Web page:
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Weird tales told by ‘Granduncle’ Jeremmy Caleb

The East India Company spent Rs 16 lakh over the construction of the Lohe-ka-Pul, built shortly after the old Jamuna Bridge in Agra

R V Smith |

Rangoon Villa in Patel Nagar has been renovated and one doesn’t see the marble plate proclaiming it to be so but in the third decade of the 20th century there was a bungalow in the Civil Lines, which was referred to as Rangoon House, though there was no such sign outside it.

The person who occupied it was an old Eurasian bachelor, Jeremmy Caleb, who had lived long in Rangoon and was very fond of the girls there and relating his experiences. He spent Christmas in vbut at Easter time he was always in Delhi. And that was also when he held his annual party.

The man seemed to have made good money in Burma, both as a high-salaried officer and also as an amateur treasure-hunter. He was believed to have unearthed hoards of gold coins buried by Burmese kings, the last of whom was exiled to India by the British.

In Delhi, his maternal granduncle had been among the prize-agents, who had collected a lot of treasure from aristocratic Muslim homes in the aftermath of 1857 recapture of Shahjahanabad by the East India Company troops and the consequent harassment of the residents.

Being a widower without issue, Granduncle Kenneth had left all his wealth to Caleb’s mother, after whose death he had inherited the asharfis, silver coins and jewellery.

This is as per the late Mrs Macdonald’s account. This lady used to stay in Kashmere Gate and was close to the Skinner family, one was told by Mrs Winifried Singh, wife of the noted surgeon Dr C B Singh, herself a Skinner relative, who had met the doctor at Thompson Hospital, Agra, where she was serving as a nurse.

Their friendship led to marriage (the second for the surgeon). Well, Caleb was no relative of Mrs Singh but knew her as the pretty girl, who used to live in Nicholson Road in the Skinner Haveli. But, whatever she had heard about him was from her mother Mrs D’Souza, who had attended many Easter parties at Rangoon House, along with Mrs Macdonald.

There were two stories that Caleb was fond of repeating. One concerned an Englishman. That officer was riding to Haflong on the Indo-Burmese border in 1899 or so but got benighted and reined in his horse wondering whether he should continue the journey or return home.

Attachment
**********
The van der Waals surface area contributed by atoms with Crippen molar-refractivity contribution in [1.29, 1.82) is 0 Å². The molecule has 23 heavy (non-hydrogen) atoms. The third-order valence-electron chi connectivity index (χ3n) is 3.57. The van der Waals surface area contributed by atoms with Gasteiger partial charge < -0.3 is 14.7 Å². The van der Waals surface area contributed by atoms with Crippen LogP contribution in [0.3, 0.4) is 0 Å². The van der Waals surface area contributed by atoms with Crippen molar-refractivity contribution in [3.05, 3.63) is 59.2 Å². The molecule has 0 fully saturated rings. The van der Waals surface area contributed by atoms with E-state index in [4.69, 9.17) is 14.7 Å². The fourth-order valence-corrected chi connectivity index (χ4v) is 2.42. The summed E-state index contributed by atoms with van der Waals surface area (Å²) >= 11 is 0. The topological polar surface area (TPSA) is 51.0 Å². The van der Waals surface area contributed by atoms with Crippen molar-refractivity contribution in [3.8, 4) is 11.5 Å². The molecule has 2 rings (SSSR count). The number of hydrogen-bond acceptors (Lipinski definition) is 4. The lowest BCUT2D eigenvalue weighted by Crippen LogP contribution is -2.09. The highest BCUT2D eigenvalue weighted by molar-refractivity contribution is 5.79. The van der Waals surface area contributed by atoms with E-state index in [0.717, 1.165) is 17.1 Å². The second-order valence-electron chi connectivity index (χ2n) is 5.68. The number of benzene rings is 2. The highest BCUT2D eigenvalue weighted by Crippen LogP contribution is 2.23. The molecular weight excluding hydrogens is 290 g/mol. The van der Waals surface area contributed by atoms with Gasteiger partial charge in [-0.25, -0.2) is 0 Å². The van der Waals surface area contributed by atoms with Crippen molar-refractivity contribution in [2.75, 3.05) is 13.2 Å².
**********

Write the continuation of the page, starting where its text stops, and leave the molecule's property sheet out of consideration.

He finally decided to move on as it was a full moon night. As he proceeded merrily he saw a strange sight ~ a pack of wolves and leading them was a wild, unkept woman, hair streaming in the breeze and her naked body glistening with sweat.

The Englishman’s path crossed that of the wild pack and the wolves began to follow him. It was a long chase and finally the horse stumbled and the rider crashed to the ground to be captured by the wild woman, from whose cave he managed to escape after several days. The other story was about the weird sights seen on the Yamuna in Delhi. This is based on inputs by Caleb’s guests before his death in the 1970s.

Lohe-ka-Pul, or the iron bridge on the Yamuna, dates back to 1863-66, a 12-spanned wonder of its time, whose construction began just a year after Bahadur Shah Zafar’s death.

The last Emperor, incidentally, had opposed the East India Company’s plan for a bridge right behind the Red Fort that would bring trains into the city. It was built for a single railway line but converted into a double line in 1932 and reopened in 1934 because of increased traffic on the Northern Railway.

Like that there are many bridges in Delhi but none like Lohe-ka-Pul, emphasized Caleb. The one over the Red Fort moat was constructed in the reign of Akbar Shah Sani to replace an earlier drawbridge to facilitate entry into the Lahori Gate.

The work was entrusted to Robert Macpherson, who was honoured by the Mughal emperor with the title of Dilawar-ud-daulah Daler Jung in 1811. The Mansi bridge, connecting the fort to Salimgarh, replaced the bridge built by Jahangir. The Athpula dates back to Akbar’s time.

The Barapula, south of Nizamuddin station, too came up in Jahangir’s reign in 1611-12. Now it has been renamed by the Delhi government as Banda Bahadur bridge in honour of the Sikh warrior of Farrukhsyer’s time. The bridge near Siri Fort is of the 14th century Khilji times, while the Satpula, east of Khirki village, dates back to Mohammed Tughlak’s reign.